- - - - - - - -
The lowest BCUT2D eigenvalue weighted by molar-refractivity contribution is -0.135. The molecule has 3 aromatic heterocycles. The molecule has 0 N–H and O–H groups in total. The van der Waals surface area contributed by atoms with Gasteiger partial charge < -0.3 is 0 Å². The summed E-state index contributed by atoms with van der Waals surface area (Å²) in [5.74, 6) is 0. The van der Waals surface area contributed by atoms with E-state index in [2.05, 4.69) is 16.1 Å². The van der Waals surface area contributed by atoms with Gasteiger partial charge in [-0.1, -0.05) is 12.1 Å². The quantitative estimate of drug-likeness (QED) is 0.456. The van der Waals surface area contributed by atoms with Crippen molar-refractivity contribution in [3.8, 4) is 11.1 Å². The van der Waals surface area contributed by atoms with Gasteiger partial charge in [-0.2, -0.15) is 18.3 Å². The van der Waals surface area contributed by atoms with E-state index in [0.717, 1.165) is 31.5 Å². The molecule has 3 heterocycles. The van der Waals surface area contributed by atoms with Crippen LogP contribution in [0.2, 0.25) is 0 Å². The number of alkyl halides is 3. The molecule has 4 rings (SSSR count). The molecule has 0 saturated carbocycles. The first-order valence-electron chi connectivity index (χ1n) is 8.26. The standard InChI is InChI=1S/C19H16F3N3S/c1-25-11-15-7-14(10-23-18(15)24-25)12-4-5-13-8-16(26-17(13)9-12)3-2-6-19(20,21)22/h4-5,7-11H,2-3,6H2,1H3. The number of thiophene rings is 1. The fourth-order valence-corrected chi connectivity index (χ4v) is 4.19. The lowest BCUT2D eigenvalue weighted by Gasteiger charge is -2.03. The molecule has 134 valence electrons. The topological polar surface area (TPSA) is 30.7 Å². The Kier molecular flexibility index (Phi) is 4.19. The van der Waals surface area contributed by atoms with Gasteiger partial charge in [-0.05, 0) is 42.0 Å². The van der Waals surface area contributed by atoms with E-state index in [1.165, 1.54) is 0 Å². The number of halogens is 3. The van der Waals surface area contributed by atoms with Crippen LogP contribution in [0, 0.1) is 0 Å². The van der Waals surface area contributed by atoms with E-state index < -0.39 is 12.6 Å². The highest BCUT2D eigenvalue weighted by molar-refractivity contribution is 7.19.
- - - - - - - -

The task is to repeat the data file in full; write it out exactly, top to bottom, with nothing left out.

The lowest BCUT2D eigenvalue weighted by molar-refractivity contribution is -0.135. The molecule has 3 aromatic heterocycles. The molecule has 0 N–H and O–H groups in total. The van der Waals surface area contributed by atoms with Gasteiger partial charge < -0.3 is 0 Å². The summed E-state index contributed by atoms with van der Waals surface area (Å²) in [5.74, 6) is 0. The van der Waals surface area contributed by atoms with E-state index in [2.05, 4.69) is 16.1 Å². The van der Waals surface area contributed by atoms with Gasteiger partial charge in [-0.1, -0.05) is 12.1 Å². The quantitative estimate of drug-likeness (QED) is 0.456. The van der Waals surface area contributed by atoms with Crippen molar-refractivity contribution in [3.8, 4) is 11.1 Å². The van der Waals surface area contributed by atoms with Gasteiger partial charge in [-0.2, -0.15) is 18.3 Å². The van der Waals surface area contributed by atoms with E-state index in [0.717, 1.165) is 31.5 Å². The molecule has 3 heterocycles. The van der Waals surface area contributed by atoms with Crippen LogP contribution in [0.2, 0.25) is 0 Å². The number of alkyl halides is 3. The molecule has 4 rings (SSSR count). The molecule has 0 saturated carbocycles. The first-order valence-electron chi connectivity index (χ1n) is 8.26. The standard InChI is InChI=1S/C19H16F3N3S/c1-25-11-15-7-14(10-23-18(15)24-25)12-4-5-13-8-16(26-17(13)9-12)3-2-6-19(20,21)22/h4-5,7-11H,2-3,6H2,1H3. The number of thiophene rings is 1. The fourth-order valence-corrected chi connectivity index (χ4v) is 4.19. The lowest BCUT2D eigenvalue weighted by Gasteiger charge is -2.03. The molecule has 134 valence electrons. The topological polar surface area (TPSA) is 30.7 Å². The Kier molecular flexibility index (Phi) is 4.19. The van der Waals surface area contributed by atoms with Gasteiger partial charge in [-0.05, 0) is 42.0 Å². The van der Waals surface area contributed by atoms with E-state index in [1.165, 1.54) is 0 Å². The number of halogens is 3. The van der Waals surface area contributed by atoms with Crippen LogP contribution in [0, 0.1) is 0 Å². The van der Waals surface area contributed by atoms with E-state index < -0.39 is 12.6 Å². The highest BCUT2D eigenvalue weighted by molar-refractivity contribution is 7.19.